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Safety limits for wireless emissions reviewed

By: Sheryl Ubelacker, The Canadian Press

 | Apr 01, 2014 - 9:52 AM |
A tourist uses an iPhone to photograph Federal Hall in New York's Financial District, Wednesday, May 30, 2012. Federal guidelines that spell out safe exposure levels of radiofrequency waves emitted by cellphones and other wireless devices appear to be mostly adequate, but research to clarify the potential risk of cancer should be aggressively pursued, an expert panel recommends. THE CANADIAN PRESS/AP/Richard Drew

A tourist uses an iPhone to photograph Federal Hall in New York's Financial District, Wednesday, May 30, 2012. Federal guidelines that spell out safe exposure levels of radiofrequency waves emitted by cellphones and other wireless devices appear to be mostly adequate, but research to clarify the potential risk of cancer should be aggressively pursued, an expert panel recommends. THE CANADIAN PRESS/AP/Richard Drew

TORONTO - Federal guidelines that spell out safe exposure levels of radiofrequency waves emitted by cellphones and other wireless devices appear to be mostly adequate, but research to clarify the potential risk of cancer should be aggressively pursued, an expert panel recommends.

The Royal Society of Canada panel issued its report Tuesday on Health Canada's Safety Code 6, which sets out limits on exposure to radiofrequency fields aimed at protecting the health of workers and the general public.

The panel was asked by Health Canada to recommend any necessary changes to the code following a review of the latest research on adverse health effects linked to radio waves from mobile phones, Wi-Fi equipment, cellular phone towers and TV/radio broadcast antennas.

"The conclusion of the panel was that the Safety Code 6 limits are science-based and are designed to avoid all known hazards of radiofrequency radiation," said panel chair Paul Demers, director of the Occupational Cancer Research Centre in Toronto.

"And we do not believe at this time that additional precautionary measures should be introduced directly into the exposure levels or limits."

However, the eight-member panel said Health Canada should pursue research to try to determine if there is a link between exposure to radiofrequency waves from ubiquitous wireless devices and cases of cancer.

"That certainly is one of the areas that has arisen as a concern," said Demers, noting that studies investigating the issue have had inconsistent results.

"This is an area that certainly deserves further scrutiny, but at this point it's still in the possible category in terms of a potential health effect. So that's why we recommend that there still be research ongoing."

As part of its review, the expert panel also sought input from the public about possible adverse health effects from radiofrequency waves.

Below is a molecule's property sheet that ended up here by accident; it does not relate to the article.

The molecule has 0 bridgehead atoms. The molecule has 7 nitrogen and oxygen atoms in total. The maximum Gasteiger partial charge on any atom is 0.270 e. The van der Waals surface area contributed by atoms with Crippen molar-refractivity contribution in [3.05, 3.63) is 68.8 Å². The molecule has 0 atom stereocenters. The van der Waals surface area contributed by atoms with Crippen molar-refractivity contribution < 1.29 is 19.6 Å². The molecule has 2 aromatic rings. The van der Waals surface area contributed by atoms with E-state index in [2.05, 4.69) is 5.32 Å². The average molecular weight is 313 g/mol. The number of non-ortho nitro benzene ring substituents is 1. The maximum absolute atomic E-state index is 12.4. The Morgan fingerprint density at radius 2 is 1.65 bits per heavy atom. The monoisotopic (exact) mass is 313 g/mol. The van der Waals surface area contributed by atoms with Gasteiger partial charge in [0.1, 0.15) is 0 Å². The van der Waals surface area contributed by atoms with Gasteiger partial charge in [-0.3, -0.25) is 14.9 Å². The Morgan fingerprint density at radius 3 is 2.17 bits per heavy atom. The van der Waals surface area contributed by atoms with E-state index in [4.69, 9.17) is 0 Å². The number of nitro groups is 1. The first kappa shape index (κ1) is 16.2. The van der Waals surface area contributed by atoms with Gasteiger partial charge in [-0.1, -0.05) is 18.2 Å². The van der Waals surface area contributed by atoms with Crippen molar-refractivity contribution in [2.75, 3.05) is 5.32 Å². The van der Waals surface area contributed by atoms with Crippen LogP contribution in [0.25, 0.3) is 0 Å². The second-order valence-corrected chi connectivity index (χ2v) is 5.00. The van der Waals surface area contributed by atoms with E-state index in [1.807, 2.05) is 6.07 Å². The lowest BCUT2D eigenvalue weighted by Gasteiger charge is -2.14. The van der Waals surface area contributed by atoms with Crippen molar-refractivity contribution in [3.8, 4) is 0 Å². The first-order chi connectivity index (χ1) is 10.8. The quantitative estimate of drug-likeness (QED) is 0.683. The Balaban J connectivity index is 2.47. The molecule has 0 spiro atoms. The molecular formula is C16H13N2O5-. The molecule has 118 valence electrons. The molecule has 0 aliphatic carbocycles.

Demers said members heard testimony from a number of people who considered themselves to be hypersensitive to emissions, with symptoms that fall under a broadly defined category called idiopathic environmental intolerance attributed to electromagnetic fields, or IEI-EMF.

"We were very concerned with the health of these folks who did present to the panel," he said. "So we recommended that Health Canada further investigate their problem ... understanding their health conditions and finding ways to find effective treatments for these individuals."

While there is no scientific evidence to pinpoint a clear relationship between exposure to radiofrequency waves and reported symptoms, Demers said "there are people who are seriously ill and seriously concerned about that, and we believe that this should be a priority area for research to identify just what is causing their symptoms."

Panel member Ken Foster, a professor of bioengineering at the University of Pennsylvania who studies the health effects of electromagnetic fields, said studies on human exposure to Wi-Fi devices have provided little useful data on biological effects.

"There's very good evidence about how much exposure these things produce, and based on what we know and within the framework of Safety Code 6, we can say that the exposure is below that which is reasonably expected to be hazardous," he said.

"As far as proving that the use of Wi-Fi does not cause health effects, well that's a very difficult question and there's not much data at this point."

Demers said many people are concerned about children's exposure to radiofrequency waves. Those concerns include the effects of cellphone emissions on still-developing brains, since research has shown that about one-third of radio waves are absorbed through the skull.

"Again we didn't find specific evidence to say that children were at increased risk, but as a general principle, we usually try to take a higher level of action when it comes to our children," he said.

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